After creating the biggest and most successful bond fund in the world over thirty years, Bill Gross devised a swift exit. With his deputies at PIMCO threatening to leave and management discussing his removal, Gross was losing control of the $2 trillion company he built almost on his own.

He picked up the phone and cold-called DoubleLine Capital LP, asking for Jeffrey Gundlach, a money manager with a personality as big as his own, to discuss joining the much smaller crosstown competitor. The talks didn’t go anywhere and Gross agreed to run a startup fund with no assets at Janus Capital Group Inc., a struggling stock-fund manager 1,000 miles away in Denver led by his former employee.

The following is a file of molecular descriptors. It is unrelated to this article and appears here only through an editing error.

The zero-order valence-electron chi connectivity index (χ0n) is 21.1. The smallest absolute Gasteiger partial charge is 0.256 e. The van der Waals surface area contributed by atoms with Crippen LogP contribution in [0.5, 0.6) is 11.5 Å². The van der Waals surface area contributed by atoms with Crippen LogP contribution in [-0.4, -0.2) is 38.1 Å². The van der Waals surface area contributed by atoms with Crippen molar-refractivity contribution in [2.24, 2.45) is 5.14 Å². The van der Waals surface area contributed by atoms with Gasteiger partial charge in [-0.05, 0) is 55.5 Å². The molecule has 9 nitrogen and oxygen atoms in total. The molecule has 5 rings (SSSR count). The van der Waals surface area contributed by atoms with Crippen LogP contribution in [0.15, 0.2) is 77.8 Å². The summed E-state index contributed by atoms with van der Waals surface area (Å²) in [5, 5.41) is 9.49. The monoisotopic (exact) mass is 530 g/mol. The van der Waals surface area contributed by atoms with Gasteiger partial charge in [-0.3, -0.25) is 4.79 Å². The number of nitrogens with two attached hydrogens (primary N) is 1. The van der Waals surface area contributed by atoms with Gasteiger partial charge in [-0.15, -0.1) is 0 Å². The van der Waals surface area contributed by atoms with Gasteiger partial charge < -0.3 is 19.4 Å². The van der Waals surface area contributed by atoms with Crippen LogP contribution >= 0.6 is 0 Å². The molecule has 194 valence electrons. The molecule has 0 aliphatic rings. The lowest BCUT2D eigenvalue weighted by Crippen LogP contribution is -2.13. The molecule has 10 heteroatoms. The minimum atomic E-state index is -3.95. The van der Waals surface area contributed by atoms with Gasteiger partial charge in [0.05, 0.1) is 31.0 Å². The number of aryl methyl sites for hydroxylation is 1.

Michael Rosen, chief investment officer at Santa Monica, California-based Angeles Investment Advisors, had one word for the move: “Stunning.”

The surprise decision by 70-year-old Gross, whose personal wealth is estimated at $2 billion by the Bloomberg Billionaires Index, marks a turning point in one of the most remarkable careers in money management. Gross personally oversaw more money than any investor on the planet, and was synonymous with the firm he co-founded in 1971, until his main fund started to trail peers and his leadership style attracted scrutiny.